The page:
While you’re at the Duomo, take a look inside: as soon as you’ve entered the main door, turn right and look up to the vaults in the right-hand nave, and you’ll see a small hole. A ray of light from a hole in the south nave roof descends and reaches the floor, where there is a marble and brass line, with signs of the zodiac along it. It is a massive sundial, and the ray intercepts the line at astronomical noon. Nowadays, you can’t see it operating, with all the arc lights switched on inside, but for decades in the 19th century it was used for regulating the city’s mechanical clocks.
6. Lift up to cloud nine
The lift in the Duomo was built in the 1600s of wood and wicker and was decorated to resemble a cloud. It is still used twice a year, when the bishop of Milan gets in, is hoisted up 40 metres above the altar, and retrieves one of the Cathedral’s most precious possessions, a nail from the Crucifixion. Three days later, he goes up again to take it back. The tradition began because the pilgrims’ devotion for the nail, placed in its lofty position, seemed to be diminishing just because it was so high up, and so in 1576 the archbishop of Milan brought it down for the first time. Aspiring applicants to the position of archbishop are advised to write ‘good head for heights’ in their CV.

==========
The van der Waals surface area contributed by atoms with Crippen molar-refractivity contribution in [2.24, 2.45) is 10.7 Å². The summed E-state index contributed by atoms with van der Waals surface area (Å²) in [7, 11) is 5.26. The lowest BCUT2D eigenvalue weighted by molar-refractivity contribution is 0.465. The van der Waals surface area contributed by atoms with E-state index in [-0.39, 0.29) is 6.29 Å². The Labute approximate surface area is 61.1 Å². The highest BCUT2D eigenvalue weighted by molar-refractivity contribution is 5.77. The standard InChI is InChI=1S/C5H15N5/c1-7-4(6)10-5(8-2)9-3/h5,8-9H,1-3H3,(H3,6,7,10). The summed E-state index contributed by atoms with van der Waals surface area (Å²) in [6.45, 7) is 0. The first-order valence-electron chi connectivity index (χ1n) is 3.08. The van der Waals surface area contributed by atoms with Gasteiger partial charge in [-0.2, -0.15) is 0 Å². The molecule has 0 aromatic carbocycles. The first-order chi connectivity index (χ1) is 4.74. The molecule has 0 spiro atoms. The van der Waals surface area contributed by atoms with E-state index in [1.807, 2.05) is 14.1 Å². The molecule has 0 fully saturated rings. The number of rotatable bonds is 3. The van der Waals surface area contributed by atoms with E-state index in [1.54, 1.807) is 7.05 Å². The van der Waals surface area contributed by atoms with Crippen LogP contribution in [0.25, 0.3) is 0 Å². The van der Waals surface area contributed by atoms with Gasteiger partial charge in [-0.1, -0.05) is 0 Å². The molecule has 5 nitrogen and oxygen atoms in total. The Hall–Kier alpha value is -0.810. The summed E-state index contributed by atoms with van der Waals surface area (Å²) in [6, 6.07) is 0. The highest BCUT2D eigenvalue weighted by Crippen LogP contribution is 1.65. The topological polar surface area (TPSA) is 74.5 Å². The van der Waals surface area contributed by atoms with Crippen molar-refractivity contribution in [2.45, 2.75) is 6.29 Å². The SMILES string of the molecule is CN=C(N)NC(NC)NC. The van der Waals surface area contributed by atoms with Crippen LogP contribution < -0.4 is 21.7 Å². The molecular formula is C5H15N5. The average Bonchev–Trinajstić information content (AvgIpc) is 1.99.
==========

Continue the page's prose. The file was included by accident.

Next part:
7. Nine metres in ninety centimetres
You thought virtual reality was a 21st century discovery? Take a look at the church of San Satiro, hidden away on Via Torino (about 80 metres down from Piazza Duomo, just after Via Speronari) where you’ll discover a Renaissance optical illusion that creates a virtual space nine metres long in a space of just 95 cm. It was designed by architect Donato Bramante in about 1480, and it solved several problems all at once: there wasn’t enough room to build a real apse because a road ran behind, Bramante wanted to build a central plan church with the altar at the centre of four identical transepts, and the clerics wanted the altar in the usual position on the east side. Talk about necessity being the mother of invention…
8. Humerus? Not very
Bones, thousands of them, cloak the walls of a small chapel in the church of San Bernardino alle Ossa, in Piazza Santo Stefano. When the tower of the adjacent church of Santo Stefano collapsed in 1642, they immediately started to dig deeper foundations for the new tower and uncovered lots of bones. You reach the chapel through a narrow corridor on the right after going in, and you’ll see the skulls and long bones incorporated into the Rococo decorations. According to tradition, the bones are of saints and martyrs; it’s more likely that they are just ordinary people who died in the hospital that was nearby in the Middle Ages.
9. Bomb damage
In Piazza della Repubblica, you can still see signs of the three air-raids in August 1943 that helped persuade Italy to sign an armistice with the Allies. The shrapnel from the bombs punched holes through the lamp-post, which has remained in position ever since. Probably the least fêted war memorial in the world.
10. When walls have ears
This sculpture is on a building in Via Serbelloni 10, named ‘Ca’ de l’oreggia’ (‘Ear House’ in Milanese dialect), right next to the front door. Made in bronze and complete with some tufts of curly hair above, it was installed in the mid-1920s as a housephone, and a pipe led from the ear to the porter’s office. When it was working visitors actually had to announce themselves into this giant ear, about 70 cm high. Even though the housephone is no longer in use, it has been retained in its position on the façade, in part because it was created by celebrated sculptor Adolfo Wildt.